Record US fentanyl bust 'enough to kill 26 million people'
Nearly 120lbs (54kg) of fentanyl, a powerful synthetic painkiller, has been seized by police in Nebraska - one of the largest busts in US history.
The drugs, seized last month, could kill over 26 million people, according to estimates by the US Drug Enforcement Administration (DEA).
Police found the fentanyl in a fake compartment of a lorry. The driver and a passenger were arrested.
Fentanyl is a synthetic opioid that is 30-50 times more potent than heroin.
It was the largest seizure of fentanyl in state history, Nebraska State Patrol said in a Twitter post on Thursday.
Police stopped Felipe Genao-Minaya, 46, and his 52-year-old passenger Nelson Nunez, both of New Jersey, on 26 April after spotting the pair driving on the shoulder of a motorway near the city of Kearney.
During the stop, a trooper "became suspicious of criminal activity" and searched the lorry to discover 42 foil-wrapped packages containing 118lbs (53kg) of fentanyl.
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State troopers initially thought they had discovered a mix of narcotics and cocaine, but in Thursday's announcement officials said testing proved the drugs were "entirely fentanyl".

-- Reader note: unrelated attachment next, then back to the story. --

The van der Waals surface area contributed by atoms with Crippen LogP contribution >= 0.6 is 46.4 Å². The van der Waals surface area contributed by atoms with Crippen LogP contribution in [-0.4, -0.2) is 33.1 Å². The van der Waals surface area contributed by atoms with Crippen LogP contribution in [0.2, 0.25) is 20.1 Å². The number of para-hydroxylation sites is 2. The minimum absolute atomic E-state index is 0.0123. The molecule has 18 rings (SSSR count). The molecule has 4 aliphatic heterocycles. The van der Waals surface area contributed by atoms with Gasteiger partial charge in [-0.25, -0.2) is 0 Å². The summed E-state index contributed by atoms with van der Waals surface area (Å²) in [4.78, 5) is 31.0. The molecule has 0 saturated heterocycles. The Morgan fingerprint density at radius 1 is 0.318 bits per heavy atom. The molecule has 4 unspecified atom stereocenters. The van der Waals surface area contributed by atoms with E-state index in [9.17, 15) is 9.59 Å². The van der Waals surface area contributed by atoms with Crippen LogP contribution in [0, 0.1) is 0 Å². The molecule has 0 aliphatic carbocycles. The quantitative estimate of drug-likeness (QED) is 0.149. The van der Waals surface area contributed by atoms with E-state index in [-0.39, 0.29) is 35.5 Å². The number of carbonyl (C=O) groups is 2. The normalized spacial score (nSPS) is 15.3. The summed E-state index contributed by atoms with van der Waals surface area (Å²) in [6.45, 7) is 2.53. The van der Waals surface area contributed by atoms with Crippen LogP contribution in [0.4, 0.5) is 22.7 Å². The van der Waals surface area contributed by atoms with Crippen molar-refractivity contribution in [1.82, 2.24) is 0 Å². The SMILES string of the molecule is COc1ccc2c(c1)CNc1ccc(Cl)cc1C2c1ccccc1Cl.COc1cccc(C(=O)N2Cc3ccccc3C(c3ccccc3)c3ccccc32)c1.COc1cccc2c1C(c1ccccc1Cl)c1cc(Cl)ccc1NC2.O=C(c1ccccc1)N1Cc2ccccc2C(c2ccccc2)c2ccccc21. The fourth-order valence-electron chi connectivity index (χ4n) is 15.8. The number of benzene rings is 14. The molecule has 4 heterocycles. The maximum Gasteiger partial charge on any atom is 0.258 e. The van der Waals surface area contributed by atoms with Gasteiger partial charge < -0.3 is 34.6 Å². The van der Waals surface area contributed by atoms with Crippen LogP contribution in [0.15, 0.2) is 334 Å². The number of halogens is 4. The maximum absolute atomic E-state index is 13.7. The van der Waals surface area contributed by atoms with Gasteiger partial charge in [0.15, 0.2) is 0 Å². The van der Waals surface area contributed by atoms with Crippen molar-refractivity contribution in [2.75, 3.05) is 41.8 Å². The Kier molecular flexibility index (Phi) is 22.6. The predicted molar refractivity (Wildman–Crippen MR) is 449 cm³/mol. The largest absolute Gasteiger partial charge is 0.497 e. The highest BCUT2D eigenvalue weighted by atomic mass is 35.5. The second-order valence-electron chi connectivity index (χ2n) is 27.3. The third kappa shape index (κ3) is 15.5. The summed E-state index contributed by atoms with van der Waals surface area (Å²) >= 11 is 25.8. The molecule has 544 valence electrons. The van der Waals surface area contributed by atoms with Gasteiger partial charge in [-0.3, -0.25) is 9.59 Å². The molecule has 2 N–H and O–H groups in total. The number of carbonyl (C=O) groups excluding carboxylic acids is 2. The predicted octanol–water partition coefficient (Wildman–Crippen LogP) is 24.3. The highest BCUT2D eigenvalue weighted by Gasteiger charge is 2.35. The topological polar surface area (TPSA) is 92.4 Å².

The two men were arrested on suspicion of possession of a controlled substance with intent to deliver and no Drug Tax stamp, according to a Nebraska State Patrol statement earlier this month.
They are being held in county jail on a $100,000 (£74,000) bond.
What is fentanyl?
Fentanyl is a synthetic opioid that appears as a white powder, similar in size to grains of salt.
Just 2mg of fentanyl - or a few grains of table salt - is a lethal dosage for most people, and even exposure can cause a fatal reaction, according to the DEA.
According to DEA estimates, the 118lbs could kill about 26 million people.
Like heroin and other opioids, fentanyl causes drowsiness, nausea and confusion, and overdoses can result in respiratory failure and death.
In the US, it is approved as an anaesthetic and for pain relief, but because of its high profit margin for traffickers, it has become a large part of America's opioid crisis.
The Center for Disease Control (CDC) reported that between 2015 and 2016, the rate of drug overdose deaths involving synthetic opioids such as fentanyl had doubled.
Medical examiners ruled in 2016 that US musician Prince died from an accidental overdose of the drug.